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Poor Connie Mack 1915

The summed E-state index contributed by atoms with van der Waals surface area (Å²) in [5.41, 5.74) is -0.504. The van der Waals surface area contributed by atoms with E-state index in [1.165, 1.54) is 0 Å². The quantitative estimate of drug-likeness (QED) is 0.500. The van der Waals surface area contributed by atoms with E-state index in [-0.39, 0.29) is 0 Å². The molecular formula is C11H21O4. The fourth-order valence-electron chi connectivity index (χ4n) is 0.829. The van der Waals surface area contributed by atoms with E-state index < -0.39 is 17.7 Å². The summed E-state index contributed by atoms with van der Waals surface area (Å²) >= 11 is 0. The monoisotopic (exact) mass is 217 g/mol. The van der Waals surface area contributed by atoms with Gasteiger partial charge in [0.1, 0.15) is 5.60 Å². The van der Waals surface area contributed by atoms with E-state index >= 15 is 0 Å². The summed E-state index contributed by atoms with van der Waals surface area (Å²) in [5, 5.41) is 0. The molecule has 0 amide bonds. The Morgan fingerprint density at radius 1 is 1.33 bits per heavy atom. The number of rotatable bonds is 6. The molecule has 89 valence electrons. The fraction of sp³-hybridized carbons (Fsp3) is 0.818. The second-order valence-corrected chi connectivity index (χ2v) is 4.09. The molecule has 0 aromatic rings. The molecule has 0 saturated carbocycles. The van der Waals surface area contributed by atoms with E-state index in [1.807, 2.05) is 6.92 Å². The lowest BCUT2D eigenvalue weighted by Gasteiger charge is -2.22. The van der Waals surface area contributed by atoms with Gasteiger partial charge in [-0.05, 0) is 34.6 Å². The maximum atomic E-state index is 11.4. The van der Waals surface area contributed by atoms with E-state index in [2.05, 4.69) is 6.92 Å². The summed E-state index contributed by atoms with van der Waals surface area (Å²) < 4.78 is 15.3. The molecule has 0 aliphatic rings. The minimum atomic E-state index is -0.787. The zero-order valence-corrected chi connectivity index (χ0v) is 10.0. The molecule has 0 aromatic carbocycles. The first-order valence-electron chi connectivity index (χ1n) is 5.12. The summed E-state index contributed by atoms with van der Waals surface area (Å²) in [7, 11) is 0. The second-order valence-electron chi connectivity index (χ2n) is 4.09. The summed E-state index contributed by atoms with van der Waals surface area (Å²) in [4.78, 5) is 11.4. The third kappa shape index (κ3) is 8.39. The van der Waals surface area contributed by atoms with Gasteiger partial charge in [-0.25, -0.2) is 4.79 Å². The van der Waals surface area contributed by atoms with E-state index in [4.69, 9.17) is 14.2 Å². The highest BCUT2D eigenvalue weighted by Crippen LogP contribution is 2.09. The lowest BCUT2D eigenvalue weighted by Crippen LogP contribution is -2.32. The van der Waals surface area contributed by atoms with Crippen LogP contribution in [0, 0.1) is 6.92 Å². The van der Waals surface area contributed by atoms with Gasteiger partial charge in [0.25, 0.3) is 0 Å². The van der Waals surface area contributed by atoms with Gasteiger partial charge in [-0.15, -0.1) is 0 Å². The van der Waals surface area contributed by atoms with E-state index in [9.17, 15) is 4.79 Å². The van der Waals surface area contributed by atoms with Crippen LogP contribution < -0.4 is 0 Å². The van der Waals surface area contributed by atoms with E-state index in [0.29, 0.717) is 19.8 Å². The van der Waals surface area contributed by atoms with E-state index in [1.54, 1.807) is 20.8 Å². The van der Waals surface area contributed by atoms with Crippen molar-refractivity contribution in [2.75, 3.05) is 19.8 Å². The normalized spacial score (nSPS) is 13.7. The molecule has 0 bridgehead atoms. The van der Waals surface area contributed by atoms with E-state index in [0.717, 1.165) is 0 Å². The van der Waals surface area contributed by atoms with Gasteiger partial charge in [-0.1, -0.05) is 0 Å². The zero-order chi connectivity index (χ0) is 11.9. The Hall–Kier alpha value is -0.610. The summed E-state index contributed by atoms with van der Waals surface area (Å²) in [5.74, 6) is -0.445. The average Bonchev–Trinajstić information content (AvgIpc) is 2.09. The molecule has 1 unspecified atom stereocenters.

Connie Mack, the gentleman owner and manager of the dynamic Philadelphia Athletics fell victim to the brief existence of the Federal League. The Feds now in their second and final season were raising the stakes in an effort to join the Major Leagues. The attempts at recruiting MLB players had increased the salaries of the big name players. Following their fourth pennant in five years, Mack’s all star players became a target for the upstart league. Even with their success, Mack was not one of the deep pocket owners and when attendance dropped in 1914, he had difficult decisions to make. He was not in a position to compete with the high stakes bidders so he made the decision to sell his stars to other Major League teams as opposed to helping the owners of the Federal League teams. By the start of the season pitchers Eddie Plank, Chief Bender and Jack Combs were gone.as were hitters Eddie Collins and Eddie Murphy. To top it off, Homerun Baker decided to retire to his farm. During the season he traded pitchers Bob Shawkey and Herb Pennock along with SS Jack Barry. The results were predictable as the defending champs dropped to the cellar with a record 103 losses. Th once proud franchise would stay in last place for the rest of the decade. In current times fans in smaller market cities are used to this type of desperation referred to as “tanking”.